Friday, 11 December 2009


At the beginning I would like to thank Mr Santa Claus for a quite decent Santa Claus Slide (Zjazd Świętego Mikołaja) – Warsaw Stock Exchange Blue Chip index (WIG20) dropped by 4,67 per cent in the passing week – it could have been better (bigger drop) of course. I am looking forward to seeing a battlefield on the SE charts next weeks, when two players, or maybe without mincing words – two American investment banks will stage a nice battlefield on the trading floor. For those who are not privy – next Friday is the settlement date for December series of futures on WIG20. One of the players is likely to end up black and blue before Yule.

Secondly, I am delighted to thank all the ones who remembered and whose wishes somehow squared with my wishes, dreams, goals and aspirations.

In the third paragraph of my post, I’ll copy what I wrote on Pinolona’s blog some two weeks ago. It is on why my contemporaries feel disturbingly old.

I have my own theory on why Poles in their early 20's feel oldish. There's already a kind of gulf between us and contemporary teenagers. Those fluorescent-adolescents who are now attending middle and high schools are a totally different generation. Mostly girls, my female friends from teenage years didn't look like that, didn't act like that, talked about different things. The change is visible - all my former teachers who I meet recall my peers and me as "good as gold" children and gripe about rowdy teenagers of these days - those born in the nineties and brought up in affluence, much bigger than the one my generation experienced.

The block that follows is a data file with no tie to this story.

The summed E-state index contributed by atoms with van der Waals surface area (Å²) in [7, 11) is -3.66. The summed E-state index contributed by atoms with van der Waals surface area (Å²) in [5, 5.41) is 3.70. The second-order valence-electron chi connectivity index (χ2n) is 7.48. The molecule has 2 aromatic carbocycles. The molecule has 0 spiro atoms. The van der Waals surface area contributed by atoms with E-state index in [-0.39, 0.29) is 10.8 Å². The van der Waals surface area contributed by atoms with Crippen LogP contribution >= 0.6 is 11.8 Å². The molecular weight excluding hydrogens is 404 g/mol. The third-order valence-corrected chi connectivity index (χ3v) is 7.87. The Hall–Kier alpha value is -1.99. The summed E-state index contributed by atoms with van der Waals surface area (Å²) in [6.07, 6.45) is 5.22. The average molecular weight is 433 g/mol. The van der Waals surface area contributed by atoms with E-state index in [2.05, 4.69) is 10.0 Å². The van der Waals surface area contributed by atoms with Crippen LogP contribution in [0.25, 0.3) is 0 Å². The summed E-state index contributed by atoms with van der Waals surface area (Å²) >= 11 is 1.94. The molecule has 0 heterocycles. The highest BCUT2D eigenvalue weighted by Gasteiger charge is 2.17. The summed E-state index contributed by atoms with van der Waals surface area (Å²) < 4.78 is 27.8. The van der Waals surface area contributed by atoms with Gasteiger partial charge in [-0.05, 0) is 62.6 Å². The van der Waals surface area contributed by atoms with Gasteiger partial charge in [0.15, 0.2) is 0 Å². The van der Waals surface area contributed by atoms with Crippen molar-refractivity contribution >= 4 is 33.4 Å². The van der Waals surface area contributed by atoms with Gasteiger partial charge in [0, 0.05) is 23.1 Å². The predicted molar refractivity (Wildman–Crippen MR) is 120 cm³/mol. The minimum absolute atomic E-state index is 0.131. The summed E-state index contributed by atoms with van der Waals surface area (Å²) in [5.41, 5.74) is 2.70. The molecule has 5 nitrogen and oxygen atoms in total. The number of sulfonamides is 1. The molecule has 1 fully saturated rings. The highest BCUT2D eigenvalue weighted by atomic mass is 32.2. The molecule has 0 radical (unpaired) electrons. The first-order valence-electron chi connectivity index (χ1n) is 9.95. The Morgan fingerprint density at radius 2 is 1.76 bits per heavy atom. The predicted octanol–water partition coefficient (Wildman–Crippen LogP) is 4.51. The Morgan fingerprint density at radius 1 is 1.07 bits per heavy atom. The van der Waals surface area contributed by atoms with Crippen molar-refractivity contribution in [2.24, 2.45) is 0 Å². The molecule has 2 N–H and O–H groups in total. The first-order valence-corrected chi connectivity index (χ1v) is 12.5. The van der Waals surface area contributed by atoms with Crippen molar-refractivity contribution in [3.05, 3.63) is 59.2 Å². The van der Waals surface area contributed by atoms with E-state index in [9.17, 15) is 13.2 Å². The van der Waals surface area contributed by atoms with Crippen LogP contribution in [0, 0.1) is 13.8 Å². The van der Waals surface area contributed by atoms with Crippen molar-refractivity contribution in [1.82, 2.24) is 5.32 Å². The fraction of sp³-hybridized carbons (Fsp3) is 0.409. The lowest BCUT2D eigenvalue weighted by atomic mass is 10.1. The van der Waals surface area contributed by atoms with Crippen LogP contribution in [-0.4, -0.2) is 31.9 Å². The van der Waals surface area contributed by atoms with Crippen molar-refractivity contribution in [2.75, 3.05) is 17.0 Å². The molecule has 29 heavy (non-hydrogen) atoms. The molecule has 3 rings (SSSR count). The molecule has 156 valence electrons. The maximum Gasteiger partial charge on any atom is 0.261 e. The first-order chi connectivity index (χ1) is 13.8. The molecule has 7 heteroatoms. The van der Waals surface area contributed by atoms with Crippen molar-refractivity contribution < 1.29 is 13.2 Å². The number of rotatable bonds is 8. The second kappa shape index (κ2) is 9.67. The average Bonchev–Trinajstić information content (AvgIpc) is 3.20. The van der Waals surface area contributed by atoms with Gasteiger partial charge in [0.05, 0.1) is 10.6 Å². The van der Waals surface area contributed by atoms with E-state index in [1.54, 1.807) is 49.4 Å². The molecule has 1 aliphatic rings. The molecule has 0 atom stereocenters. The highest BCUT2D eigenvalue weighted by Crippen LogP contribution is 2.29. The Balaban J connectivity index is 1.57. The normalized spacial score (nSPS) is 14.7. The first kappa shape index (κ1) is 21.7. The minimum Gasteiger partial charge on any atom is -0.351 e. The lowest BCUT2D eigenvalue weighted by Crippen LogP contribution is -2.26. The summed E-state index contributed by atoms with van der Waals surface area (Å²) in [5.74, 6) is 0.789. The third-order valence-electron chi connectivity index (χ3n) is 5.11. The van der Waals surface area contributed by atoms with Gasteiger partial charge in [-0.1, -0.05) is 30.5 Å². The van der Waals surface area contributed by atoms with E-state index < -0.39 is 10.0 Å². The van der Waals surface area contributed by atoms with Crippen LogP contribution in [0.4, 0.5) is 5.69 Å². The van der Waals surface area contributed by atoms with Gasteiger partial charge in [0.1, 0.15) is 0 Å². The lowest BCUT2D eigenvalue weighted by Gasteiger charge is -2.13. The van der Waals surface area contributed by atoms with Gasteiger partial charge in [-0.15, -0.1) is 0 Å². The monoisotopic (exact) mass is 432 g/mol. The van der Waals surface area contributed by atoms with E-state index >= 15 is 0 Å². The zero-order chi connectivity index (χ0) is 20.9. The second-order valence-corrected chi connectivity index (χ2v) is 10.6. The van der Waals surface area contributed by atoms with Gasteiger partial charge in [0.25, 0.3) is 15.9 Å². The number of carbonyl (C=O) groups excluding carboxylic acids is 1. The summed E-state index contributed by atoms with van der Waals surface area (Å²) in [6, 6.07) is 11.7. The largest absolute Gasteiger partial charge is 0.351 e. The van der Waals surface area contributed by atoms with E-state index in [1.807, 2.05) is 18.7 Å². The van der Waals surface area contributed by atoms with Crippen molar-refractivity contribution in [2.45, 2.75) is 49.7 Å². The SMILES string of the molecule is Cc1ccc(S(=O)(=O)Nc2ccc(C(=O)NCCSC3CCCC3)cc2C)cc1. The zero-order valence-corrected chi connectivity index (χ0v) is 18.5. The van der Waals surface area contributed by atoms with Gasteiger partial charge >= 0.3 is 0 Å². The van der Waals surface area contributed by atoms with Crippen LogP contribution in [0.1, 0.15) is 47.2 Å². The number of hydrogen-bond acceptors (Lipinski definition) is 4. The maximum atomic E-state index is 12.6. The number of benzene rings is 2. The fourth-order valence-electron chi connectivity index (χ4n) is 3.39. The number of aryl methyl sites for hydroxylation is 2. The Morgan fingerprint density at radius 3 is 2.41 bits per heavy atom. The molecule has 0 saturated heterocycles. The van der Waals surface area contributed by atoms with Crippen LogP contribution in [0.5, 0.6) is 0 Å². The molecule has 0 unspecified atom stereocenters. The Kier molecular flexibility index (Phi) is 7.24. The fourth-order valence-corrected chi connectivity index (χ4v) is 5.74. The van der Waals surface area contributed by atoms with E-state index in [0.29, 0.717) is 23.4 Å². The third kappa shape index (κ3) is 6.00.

I hear it almost every day, but only from the my female friends – either they gripe about being so old (so old means around 22 – 24), or they declare it is high time to get married and have children. Men in their early twenties, in turn, feel oddly comfortably with their year count.

The feeling of observing the different generation does not ebb, however, I can share with one crucial observation. Those of you who live next to middle or high schools or travel often by public transport probably have noted it as well. All those teenage girls look basically the same – similar coats, trousers, shoes, hairdos, scarves, etc. – there’s no diversity among them (unless you classify two most popular types of coats or shoes as diversity). None of them wants to stand out, a basic goal of a teenager is to blend into the scenery set out by fashion styles. They’re not like my peers and me a few years ago… They behave in a different way, they look like teenagers I saw when I was abroad at the beginning of the new millennium and believe me or not, I was shocked. And I can assure those of you, who complain that your homelands are in decline because of the youngsters, that Poland will meet the same fate. The best proof of this theory are the results of school leaving exams (it concerns the one after primary, middle and high school leaving ones – PL: egzamin szóstoklasisty, egzamin gimnazjalny, matura). The exam papers are getting easier and figures are getting worse. And I wonder what is amiss here, where was the mistake made?

And to conclude, a thought for today’s evening.

Mamusię oszukasz,
tatusia oszukasz,
ale życia nie oszukasz.

In English it reads:

You can fool your mum,
you can fool your dad,
but you won't fool the life.

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